Legal context

 The BIT

3        The BIT, concluded in 1991, entered into force on 1 January 1992. In accordance with Article 3(1) of the BIT, the contracting parties undertook to ensure fair and equitable treatment to the investments of investors of the other contracting party and not to impair by unreasonable or discriminatory measures the operation, management, maintenance, use, enjoyment or disposal of those investments. In accordance with Article 4 of the BIT, each contracting party guaranteed the free transfer in a freely convertible currency without undue restriction or delay of payments relating to an investment, such as profits, interest and dividends.

4        Article 8 of the BIT provides:

‘1.      All disputes between one Contracting Party and an investor of the other Contracting Party concerning an investment of the latter shall if, possible, be settled amicably.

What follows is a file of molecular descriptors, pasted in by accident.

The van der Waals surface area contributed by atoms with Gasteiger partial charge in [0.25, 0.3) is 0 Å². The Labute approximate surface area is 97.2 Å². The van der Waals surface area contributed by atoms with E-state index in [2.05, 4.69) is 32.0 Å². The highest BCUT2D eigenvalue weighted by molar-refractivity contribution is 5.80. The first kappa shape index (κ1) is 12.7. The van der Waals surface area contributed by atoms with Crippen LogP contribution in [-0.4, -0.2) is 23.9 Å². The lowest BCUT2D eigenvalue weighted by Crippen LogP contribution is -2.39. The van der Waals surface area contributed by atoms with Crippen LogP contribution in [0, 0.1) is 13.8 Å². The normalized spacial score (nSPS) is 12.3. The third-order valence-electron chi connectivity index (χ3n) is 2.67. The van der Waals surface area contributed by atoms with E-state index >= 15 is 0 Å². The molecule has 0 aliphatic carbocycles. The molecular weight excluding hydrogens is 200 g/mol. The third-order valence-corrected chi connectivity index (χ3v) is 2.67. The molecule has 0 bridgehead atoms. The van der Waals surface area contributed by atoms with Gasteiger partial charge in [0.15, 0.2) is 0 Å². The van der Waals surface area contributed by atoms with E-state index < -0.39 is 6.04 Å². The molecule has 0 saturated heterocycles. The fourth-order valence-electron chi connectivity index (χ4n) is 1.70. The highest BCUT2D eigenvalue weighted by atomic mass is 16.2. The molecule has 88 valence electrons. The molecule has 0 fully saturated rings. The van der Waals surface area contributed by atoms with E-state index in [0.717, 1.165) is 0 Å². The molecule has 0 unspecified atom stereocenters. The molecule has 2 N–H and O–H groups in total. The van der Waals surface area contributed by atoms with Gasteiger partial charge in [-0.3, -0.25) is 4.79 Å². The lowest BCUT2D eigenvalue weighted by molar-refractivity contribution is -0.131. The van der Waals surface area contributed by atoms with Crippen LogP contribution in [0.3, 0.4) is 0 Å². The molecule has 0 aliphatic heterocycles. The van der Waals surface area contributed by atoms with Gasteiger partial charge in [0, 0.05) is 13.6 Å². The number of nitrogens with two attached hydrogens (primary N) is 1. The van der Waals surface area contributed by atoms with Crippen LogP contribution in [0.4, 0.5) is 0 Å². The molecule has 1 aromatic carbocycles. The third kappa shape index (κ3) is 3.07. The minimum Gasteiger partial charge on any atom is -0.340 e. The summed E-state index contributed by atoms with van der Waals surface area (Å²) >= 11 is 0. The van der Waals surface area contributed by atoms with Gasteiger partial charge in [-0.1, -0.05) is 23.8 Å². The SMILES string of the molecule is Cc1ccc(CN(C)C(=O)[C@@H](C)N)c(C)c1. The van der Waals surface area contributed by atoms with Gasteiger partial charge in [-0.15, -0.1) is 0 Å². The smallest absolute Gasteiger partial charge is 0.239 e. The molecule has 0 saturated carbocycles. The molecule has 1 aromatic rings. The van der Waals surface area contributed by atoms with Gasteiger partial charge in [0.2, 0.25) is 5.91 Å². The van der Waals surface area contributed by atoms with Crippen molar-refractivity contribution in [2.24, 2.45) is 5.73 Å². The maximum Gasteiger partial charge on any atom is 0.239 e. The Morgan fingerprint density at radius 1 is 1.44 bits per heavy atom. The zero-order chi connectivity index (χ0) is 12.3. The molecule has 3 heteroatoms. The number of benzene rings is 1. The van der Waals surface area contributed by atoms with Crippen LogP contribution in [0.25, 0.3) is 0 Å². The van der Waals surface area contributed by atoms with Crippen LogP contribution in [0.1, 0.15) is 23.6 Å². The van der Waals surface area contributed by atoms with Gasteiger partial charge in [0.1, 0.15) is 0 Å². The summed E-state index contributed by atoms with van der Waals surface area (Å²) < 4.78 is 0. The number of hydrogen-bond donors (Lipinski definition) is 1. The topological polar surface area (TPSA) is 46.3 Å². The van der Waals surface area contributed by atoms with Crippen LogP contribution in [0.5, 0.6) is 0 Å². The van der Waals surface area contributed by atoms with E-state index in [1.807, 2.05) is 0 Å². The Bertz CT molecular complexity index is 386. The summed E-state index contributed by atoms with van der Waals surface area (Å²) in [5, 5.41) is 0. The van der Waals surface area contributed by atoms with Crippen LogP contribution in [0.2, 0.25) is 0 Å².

2.      Each Contracting Party hereby consents to submit a dispute referred to in paragraph 1 of this Article to an arbitral tribunal, if the dispute has not been settled amicably within a period of six months from the date on which either party to the dispute requested amicable settlement.

3.      The arbitral tribunal referred to in paragraph 2 of this Article will be constituted for each individual case in the following way: each party to the dispute appoints one member of the tribunal and the two members thus appointed shall select a national of a third State as Chairman of the tribunal. Each party to the dispute shall appoint its member of the tribunal within two months, and the Chairman shall be appointed within three months from the date on which the investor has notified the other Contracting Party of his decision to submit the dispute to the arbitral tribunal.